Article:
Manuals are filled with rules, procedural steps and protocols and they are perfect for people who want a step-by-step approach, kind of like a recipe for a good meal. Anyone who’s trained with me has seen me pick up the EMDR manual and say—Here are the basic core elements of this model. Yes, you have to know them, but it's not enough. We're not just offering symptom relief. Symptom relief is important, but it's not sufficient. We have to bring ourselves to it so that our clients are not going through it alone. Not this time.
To go beyond basic training skills, you have to show up.
So what do I mean by “showing up?” I mean active attunement—not just tracking someone’s experience but relating to what the client is experiencing; not just being present but actively being in that experience with them.
What does “showing up” look like?
You have to be thoughtful when you’re showing up. As part of your active attunement, you’re feeling your way into where the client is and then looking for moments to help them stretch beyond what they already know and do out of habit. At the same time you’re making choices about pacing and timing. As you work, you’re asking yourself “What’s appropriate for this client at this moment?” “How much would be too much?” Here are a few examples few examples of work that is not in the EMDR manual:
- Take joining. Someone with avoidant attachment would find it scary to be joined. So to that person, you don’t say ‘What are you feeling now?’ Instead you’d say ‘Notice what you might be feeling now.’ That slight adjustment makes all the difference in the world, because you’re not asking them to do something that’s really hard for them. You’re extending an invitation for them to be curious about what they might be experiencing instead of having to notice it and report it to you in addition.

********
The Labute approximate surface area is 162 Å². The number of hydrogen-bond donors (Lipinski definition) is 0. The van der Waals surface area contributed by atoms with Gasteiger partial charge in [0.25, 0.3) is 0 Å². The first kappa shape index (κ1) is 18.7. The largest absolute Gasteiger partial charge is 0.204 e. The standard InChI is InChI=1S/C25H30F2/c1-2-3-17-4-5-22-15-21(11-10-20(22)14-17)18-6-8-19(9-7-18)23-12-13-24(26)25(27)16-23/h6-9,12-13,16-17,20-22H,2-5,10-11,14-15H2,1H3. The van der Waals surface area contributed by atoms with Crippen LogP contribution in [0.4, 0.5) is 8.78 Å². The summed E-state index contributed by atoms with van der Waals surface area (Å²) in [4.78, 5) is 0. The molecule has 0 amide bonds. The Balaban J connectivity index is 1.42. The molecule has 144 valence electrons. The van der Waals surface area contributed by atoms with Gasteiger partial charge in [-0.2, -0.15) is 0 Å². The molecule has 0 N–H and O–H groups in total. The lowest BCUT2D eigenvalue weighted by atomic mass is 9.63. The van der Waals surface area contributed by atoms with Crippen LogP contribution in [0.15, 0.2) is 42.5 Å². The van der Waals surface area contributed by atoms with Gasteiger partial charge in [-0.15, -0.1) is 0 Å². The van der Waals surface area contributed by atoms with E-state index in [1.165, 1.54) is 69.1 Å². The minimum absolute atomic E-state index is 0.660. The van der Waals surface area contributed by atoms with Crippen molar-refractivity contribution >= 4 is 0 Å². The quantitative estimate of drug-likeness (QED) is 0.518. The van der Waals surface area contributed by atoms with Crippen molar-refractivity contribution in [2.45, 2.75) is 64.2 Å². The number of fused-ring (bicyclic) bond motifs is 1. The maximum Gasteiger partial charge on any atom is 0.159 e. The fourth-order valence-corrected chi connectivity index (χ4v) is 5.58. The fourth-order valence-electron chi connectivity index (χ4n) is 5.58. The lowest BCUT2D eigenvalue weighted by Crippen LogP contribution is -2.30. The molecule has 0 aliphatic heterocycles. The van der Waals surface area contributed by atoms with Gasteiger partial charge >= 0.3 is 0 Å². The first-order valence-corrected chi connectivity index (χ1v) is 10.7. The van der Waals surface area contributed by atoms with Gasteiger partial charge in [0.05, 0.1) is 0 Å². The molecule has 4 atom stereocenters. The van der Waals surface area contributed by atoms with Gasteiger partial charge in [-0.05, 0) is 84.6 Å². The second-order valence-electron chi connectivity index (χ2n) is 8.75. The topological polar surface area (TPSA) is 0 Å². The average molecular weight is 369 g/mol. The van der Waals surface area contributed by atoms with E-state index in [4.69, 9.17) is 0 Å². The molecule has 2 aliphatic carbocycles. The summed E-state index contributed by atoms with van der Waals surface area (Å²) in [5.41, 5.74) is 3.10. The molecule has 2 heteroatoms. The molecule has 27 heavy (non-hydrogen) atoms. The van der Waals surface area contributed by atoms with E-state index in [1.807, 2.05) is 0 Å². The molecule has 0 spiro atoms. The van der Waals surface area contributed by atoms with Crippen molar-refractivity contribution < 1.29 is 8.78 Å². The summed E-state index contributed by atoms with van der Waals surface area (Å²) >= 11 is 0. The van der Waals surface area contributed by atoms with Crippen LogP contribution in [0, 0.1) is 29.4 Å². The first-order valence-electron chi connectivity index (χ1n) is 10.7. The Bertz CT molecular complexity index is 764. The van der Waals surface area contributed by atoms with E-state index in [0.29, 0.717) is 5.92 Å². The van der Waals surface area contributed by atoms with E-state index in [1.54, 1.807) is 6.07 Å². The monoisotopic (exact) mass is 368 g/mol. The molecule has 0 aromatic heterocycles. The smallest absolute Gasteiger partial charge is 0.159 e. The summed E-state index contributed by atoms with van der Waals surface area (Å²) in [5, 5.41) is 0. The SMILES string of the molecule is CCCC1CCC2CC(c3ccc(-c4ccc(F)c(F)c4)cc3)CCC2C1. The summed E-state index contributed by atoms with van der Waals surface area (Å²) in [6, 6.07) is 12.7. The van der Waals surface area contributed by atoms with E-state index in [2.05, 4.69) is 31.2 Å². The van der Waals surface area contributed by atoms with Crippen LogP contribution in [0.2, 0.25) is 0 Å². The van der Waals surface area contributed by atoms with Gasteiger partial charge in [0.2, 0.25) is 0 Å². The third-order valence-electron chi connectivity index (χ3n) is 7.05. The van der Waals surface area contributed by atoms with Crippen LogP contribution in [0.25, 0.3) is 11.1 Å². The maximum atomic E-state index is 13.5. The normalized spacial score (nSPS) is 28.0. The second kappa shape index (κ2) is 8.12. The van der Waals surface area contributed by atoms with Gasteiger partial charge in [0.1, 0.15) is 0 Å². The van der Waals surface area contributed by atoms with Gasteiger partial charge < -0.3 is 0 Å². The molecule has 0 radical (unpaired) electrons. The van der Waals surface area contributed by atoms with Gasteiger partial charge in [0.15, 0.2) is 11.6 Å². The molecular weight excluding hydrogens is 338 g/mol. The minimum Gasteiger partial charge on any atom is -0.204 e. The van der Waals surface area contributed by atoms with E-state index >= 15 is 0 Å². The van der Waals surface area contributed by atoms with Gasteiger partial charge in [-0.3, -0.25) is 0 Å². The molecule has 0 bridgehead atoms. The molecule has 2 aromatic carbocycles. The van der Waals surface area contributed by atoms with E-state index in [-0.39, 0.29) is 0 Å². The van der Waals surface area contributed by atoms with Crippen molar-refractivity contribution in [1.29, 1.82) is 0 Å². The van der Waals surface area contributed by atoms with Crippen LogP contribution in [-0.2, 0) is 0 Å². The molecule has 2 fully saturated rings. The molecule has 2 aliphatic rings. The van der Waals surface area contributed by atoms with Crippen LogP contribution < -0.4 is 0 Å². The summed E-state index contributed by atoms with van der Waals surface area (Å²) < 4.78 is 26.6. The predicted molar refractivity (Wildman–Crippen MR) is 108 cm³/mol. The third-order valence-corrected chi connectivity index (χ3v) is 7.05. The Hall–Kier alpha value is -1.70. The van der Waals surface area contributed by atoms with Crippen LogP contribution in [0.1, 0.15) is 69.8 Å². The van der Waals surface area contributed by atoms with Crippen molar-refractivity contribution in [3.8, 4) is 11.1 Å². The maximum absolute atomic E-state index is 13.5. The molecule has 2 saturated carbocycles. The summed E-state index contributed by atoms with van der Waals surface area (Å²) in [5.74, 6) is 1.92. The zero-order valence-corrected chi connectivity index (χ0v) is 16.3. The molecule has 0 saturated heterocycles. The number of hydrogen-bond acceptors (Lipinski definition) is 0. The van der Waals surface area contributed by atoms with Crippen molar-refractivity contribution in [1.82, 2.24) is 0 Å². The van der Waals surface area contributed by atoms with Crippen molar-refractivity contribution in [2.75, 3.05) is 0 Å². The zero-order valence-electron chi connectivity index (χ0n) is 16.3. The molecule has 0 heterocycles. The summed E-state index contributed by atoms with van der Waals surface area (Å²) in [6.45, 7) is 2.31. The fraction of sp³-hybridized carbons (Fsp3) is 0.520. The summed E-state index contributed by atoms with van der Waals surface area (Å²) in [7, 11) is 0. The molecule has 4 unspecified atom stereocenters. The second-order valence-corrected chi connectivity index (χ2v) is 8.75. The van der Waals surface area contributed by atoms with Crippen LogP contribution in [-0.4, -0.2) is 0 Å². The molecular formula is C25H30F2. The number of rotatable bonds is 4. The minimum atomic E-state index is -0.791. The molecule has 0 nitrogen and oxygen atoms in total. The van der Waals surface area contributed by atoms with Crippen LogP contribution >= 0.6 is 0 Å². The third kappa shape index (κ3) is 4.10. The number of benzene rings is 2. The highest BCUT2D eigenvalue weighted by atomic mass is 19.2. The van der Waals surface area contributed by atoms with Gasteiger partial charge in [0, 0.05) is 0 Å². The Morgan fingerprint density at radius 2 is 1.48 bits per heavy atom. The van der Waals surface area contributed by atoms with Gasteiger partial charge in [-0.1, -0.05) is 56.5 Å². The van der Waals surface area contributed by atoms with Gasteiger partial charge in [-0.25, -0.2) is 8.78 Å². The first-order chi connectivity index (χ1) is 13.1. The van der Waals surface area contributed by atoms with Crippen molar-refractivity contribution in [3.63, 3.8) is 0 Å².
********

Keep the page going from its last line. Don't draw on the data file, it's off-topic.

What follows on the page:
- Consider clients who learned, as a survival strategy, to sacrifice their inner life in order to function. What’s your first step? Do you say, “I want you to identify what you’re feeling and then tell me about it.” No, of course, not! Showing up means you remain open and curious and invite them to be curious too.
- Imagine a severely traumatized client who spent their entire childhood surviving rather than thriving. They didn’t just lose something that was good when bad things happened. They never had “the good” in the first place. They don’t know what’s possible. They just want to not feel so bad. Showing up and going beyond basic EMDR allows you to be a bridge to an experience of a larger world and offer a concept of the future that was foreclosed to them.
If you’re ready to go beyond the basics with your clients, we have a range of EMDR trainings that can get you there. Join us for your next steps!